Nov
11

Scouting The Trade Market: Ryan Hanigan

By

The Yankees have a bunch of needs to address this winter and the catcher position is one of the biggest. The law firm of Cervelli, Stewart & Romine was one of the worst catching crops in baseball in 2013 and in definite need of an upgrade. The free agent market offers several quality backstops like Brian McCann, Jarrod Saltalamacchia, and Carlos Ruiz, but New York might not be able to afford them. At least not until the ruling in Alex Rodriguez‘s appeal hearing is handed down.

Late last week, the Reds made the first notable free agent signing of the winter by bringing in switch-hitting backstop Brayan Pena. Young Devin Mesoraco is untouchable, which means the veteran Ryan Hanigan is a man without a roster spot. In fact, soon after the Pena signing, Ken Rosenthal reported Cincinnati is likely to move the 33-year-old this winter. Buster Olney noted the Yankees (and Rays) have liked Hanigan in the past and could turn to him as a more cost effective catching option. Let’s break down his game.

The Pros

  • Hanigan’s offensive game is built around controlling the strike zone and getting on base. His walk rate both this year (11.4%) and over the last three years (11.6%) is above-average and has allowed him to post a .346 OBP since 2011 (.359 since breaking into the league full-time).
  • In addition to the walks, Hanigan rarely strikes out. He’s walked more than he’s struck out every year since 2008 and his strikeout rate was basically half the league average both this past year (10.4%) and over the last three years (10.3%). Only six players best his contact rate (91.4%) since 2011.
  • Hanigan has consistently graded out as one of the best defensive catchers in baseball (2013, 2012, 2011, 2010 rankings) and he’s thrown out 40% of attempted base-stealers in his career (47.5% over the last two years). He also ranks as one of the game’s best pitch-framers and has spoken about that skill at length.
  • Matt Swartz projects Hanigan to earn $2.3M next season, his final trip through arbitration. He is scheduled to become a free agent for the first time next winter.

The Cons

  • Hanigan did not hit a lick this past season, putting up a .198/.306/.261 (53 wRC+) batting line in 260 plate appearances. He has never hit for power (.063 ISO in 2013 and .081 career), so his offensive game depends entirely on those walks and putting the ball in play.
  • That gaudy walk rate has been artificially inflated. Hanigan has been intentionally walked 25 times (!) over the last three years, so his unintentional walk rate is a still solid but not excellent 9.0%. Batting eighth in front of the pitcher has its benefits.
  • As expected, he chips in nothing on the bases. Catchers usually don’t. Hanigan has attempted one (!) stolen base in parts seven big league seasons and he’s taken the extra base (first-to-third on a single, etc.) a below-average 35% of the time in his career.
  • Hanigan has had some injury problems over the years, including two DL trips in 2013. He missed three weeks with an oblique strain and a month with a wrist sprain. Obviously the wrist could have contributed to the poor batting line. Hanigan has also dealt with concussion (2009) and thumb (2010) problems.

Given his low salary and the general dearth of catching, the Reds shouldn’t have much trouble finding a trade partner for Hanigan. I would be surprised if they have to non-tender him at the deadline on December 2nd. Not too many catchers have been traded one year prior to free agency in recent years, especially none similar to Hanigan. A.J. Pierzynski (Twins to Giants) was dealt one year before hitting the open market but that doesn’t really fit — he was younger and better and that trade was a decade ago. I haven’t the slightest idea of what it would take to acquire Hanigan in a trade.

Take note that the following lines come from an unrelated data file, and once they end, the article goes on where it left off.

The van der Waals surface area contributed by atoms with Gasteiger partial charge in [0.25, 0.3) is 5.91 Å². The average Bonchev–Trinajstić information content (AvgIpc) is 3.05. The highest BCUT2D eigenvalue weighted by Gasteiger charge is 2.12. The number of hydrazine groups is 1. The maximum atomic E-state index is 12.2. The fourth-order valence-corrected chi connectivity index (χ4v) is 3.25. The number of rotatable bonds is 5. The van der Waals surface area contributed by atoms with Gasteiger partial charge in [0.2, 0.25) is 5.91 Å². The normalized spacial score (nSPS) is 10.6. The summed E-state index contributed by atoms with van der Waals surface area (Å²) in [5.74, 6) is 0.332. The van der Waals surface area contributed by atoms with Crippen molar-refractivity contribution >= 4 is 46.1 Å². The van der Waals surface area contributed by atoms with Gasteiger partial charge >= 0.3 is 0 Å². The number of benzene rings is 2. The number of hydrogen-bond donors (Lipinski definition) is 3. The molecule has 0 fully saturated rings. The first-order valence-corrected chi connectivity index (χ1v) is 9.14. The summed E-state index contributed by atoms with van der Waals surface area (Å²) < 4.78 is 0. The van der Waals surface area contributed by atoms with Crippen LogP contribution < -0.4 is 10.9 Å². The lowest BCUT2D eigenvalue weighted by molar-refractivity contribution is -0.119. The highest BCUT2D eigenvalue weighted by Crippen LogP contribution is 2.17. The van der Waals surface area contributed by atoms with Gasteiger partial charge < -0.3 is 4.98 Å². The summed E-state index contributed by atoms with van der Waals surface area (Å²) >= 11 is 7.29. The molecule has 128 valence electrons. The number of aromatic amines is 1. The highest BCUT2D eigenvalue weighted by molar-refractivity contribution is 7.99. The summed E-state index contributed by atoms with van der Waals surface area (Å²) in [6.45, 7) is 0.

If the Yankees aren’t going to spend big for McCann or Saltalamacchia or Ruiz, Hanigan is pretty much the only catcher they could bring in who would be an upgrade over the in-house options while not taking a huge bite out of the payroll pie. He’s a better defensive catcher than Stewart (pitch framing!) and even though he has zero power, Hanigan will at least put together quality at-bats and get on-base regularly via walks. It’s worth noting he had a career-low .216 BABIP in 2013 (.283 career) despite no change in his batted ball profile. A little BABIP rebound would get him back into the .270/.360/.340 range he sat from 2011-2012. That isn’t anything special, but it’s better than what the Yankees have now and the (financial) cost is very reasonable.

Categories : Hot Stove League
  • CountryClub

    Unless they get McCann, I think they Yanks should go with Romine, Murphy & Cervelli. Catcher is really the only position they can fill right now with players from the farm. We have no idea what Romine and Murphy will turn in to, but they showed promise last yr.

    • Dr. Grenaldine

      Combining to be the worst tandem in 2013 is showing promise though? Catcher is probably the most important position besides starting pitching that they need. The fact that they signed Ichiro for two years and let Martin walk just shows how poorly run management is these days. Not to mention the farm, etc.

      • CountryClub

        Stewart got the bulk of the playing time. Romine really struggled when he was playing once a week. But once he got regular time he started to hit.

        Look, I’m not saying Romine (or Murphy) are going to be All Stars, but neither is Hanigan.

      • Nick Social

        Romine, Murphy and Cervelli barely played last year.

    • Eselquetodolosabe

      I’m probably one of the few people that totally agrees with you. I don’t see catching as a major need, and I would be ok with the trio of Cervelli / Romine / Murphy. Maybe my view is blissful ignorance, but I liked what I saw from Murphy/Romine, and I’m still curious to see what Cervelli might be able to accomplish “if” injury free.

  • LarryM Fl

    The Yankees have a long history of good hitting catchers. Last years aberration of a catching group was not the norm. The simple adage of strong up the middle would be the three FA catchers. I’m sure Salty would be cheaper and younger than McCann or Ruiz. If unavailable suffer with Romine/Cervelli for the time being. May the best man win and let them play to establish themselves with the other man as backup.